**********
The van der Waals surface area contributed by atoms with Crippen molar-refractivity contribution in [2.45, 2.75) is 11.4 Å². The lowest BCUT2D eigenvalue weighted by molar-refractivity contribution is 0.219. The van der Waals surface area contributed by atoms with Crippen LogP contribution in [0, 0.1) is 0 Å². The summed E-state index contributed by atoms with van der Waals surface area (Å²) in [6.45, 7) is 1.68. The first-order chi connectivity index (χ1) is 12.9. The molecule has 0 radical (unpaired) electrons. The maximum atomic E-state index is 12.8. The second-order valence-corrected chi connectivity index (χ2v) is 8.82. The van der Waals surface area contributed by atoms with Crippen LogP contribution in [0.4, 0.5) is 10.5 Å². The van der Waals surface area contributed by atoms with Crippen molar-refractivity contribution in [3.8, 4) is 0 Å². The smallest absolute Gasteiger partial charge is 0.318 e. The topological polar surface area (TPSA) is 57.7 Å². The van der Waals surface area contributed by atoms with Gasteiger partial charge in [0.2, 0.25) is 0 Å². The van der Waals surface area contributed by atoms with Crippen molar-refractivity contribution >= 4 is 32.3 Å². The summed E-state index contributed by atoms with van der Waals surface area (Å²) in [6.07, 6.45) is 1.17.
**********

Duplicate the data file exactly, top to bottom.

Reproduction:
The van der Waals surface area contributed by atoms with Crippen molar-refractivity contribution in [2.45, 2.75) is 11.4 Å². The lowest BCUT2D eigenvalue weighted by molar-refractivity contribution is 0.219. The van der Waals surface area contributed by atoms with Crippen LogP contribution in [0, 0.1) is 0 Å². The summed E-state index contributed by atoms with van der Waals surface area (Å²) in [6.45, 7) is 1.68. The first-order chi connectivity index (χ1) is 12.9. The molecule has 0 radical (unpaired) electrons. The maximum atomic E-state index is 12.8. The second-order valence-corrected chi connectivity index (χ2v) is 8.82. The van der Waals surface area contributed by atoms with Crippen LogP contribution in [0.4, 0.5) is 10.5 Å². The van der Waals surface area contributed by atoms with Crippen molar-refractivity contribution in [3.8, 4) is 0 Å². The smallest absolute Gasteiger partial charge is 0.318 e. The topological polar surface area (TPSA) is 57.7 Å². The van der Waals surface area contributed by atoms with Gasteiger partial charge in [0.2, 0.25) is 0 Å². The van der Waals surface area contributed by atoms with Crippen molar-refractivity contribution >= 4 is 32.3 Å². The summed E-state index contributed by atoms with van der Waals surface area (Å²) in [6.07, 6.45) is 1.17.